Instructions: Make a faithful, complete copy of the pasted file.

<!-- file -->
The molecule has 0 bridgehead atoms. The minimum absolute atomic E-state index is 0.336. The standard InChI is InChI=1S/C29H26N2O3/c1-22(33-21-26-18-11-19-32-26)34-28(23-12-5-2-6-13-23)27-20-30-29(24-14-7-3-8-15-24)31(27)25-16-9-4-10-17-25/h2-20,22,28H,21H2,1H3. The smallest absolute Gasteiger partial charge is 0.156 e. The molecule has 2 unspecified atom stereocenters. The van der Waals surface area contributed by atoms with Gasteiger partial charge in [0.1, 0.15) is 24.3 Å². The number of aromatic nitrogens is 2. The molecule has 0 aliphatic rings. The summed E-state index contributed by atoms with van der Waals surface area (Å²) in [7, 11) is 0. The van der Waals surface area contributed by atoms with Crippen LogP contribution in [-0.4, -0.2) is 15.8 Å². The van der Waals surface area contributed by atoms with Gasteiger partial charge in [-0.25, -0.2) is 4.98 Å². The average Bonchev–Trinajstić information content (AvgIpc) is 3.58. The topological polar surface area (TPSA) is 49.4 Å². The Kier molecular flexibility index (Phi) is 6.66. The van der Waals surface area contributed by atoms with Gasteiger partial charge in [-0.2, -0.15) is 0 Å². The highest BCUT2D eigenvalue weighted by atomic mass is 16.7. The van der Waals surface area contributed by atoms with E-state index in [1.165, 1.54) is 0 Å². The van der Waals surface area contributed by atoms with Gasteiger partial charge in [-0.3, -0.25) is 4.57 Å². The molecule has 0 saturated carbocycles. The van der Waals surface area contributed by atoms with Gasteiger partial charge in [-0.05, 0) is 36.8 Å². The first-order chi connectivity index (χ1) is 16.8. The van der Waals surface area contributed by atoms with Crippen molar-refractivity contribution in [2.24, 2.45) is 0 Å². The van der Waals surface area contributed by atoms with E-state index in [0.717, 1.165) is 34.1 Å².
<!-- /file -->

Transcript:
The molecule has 0 bridgehead atoms. The minimum absolute atomic E-state index is 0.336. The standard InChI is InChI=1S/C29H26N2O3/c1-22(33-21-26-18-11-19-32-26)34-28(23-12-5-2-6-13-23)27-20-30-29(24-14-7-3-8-15-24)31(27)25-16-9-4-10-17-25/h2-20,22,28H,21H2,1H3. The smallest absolute Gasteiger partial charge is 0.156 e. The molecule has 2 unspecified atom stereocenters. The van der Waals surface area contributed by atoms with Gasteiger partial charge in [0.1, 0.15) is 24.3 Å². The number of aromatic nitrogens is 2. The molecule has 0 aliphatic rings. The summed E-state index contributed by atoms with van der Waals surface area (Å²) in [7, 11) is 0. The van der Waals surface area contributed by atoms with Crippen LogP contribution in [-0.4, -0.2) is 15.8 Å². The van der Waals surface area contributed by atoms with Gasteiger partial charge in [-0.25, -0.2) is 4.98 Å². The average Bonchev–Trinajstić information content (AvgIpc) is 3.58. The topological polar surface area (TPSA) is 49.4 Å². The Kier molecular flexibility index (Phi) is 6.66. The van der Waals surface area contributed by atoms with Gasteiger partial charge in [-0.2, -0.15) is 0 Å². The highest BCUT2D eigenvalue weighted by atomic mass is 16.7. The van der Waals surface area contributed by atoms with E-state index in [1.165, 1.54) is 0 Å². The van der Waals surface area contributed by atoms with Gasteiger partial charge in [-0.3, -0.25) is 4.57 Å². The molecule has 0 saturated carbocycles. The van der Waals surface area contributed by atoms with Gasteiger partial charge in [-0.05, 0) is 36.8 Å². The first-order chi connectivity index (χ1) is 16.8. The van der Waals surface area contributed by atoms with Crippen molar-refractivity contribution in [2.24, 2.45) is 0 Å². The van der Waals surface area contributed by atoms with E-state index in [0.717, 1.165) is 34.1 Å².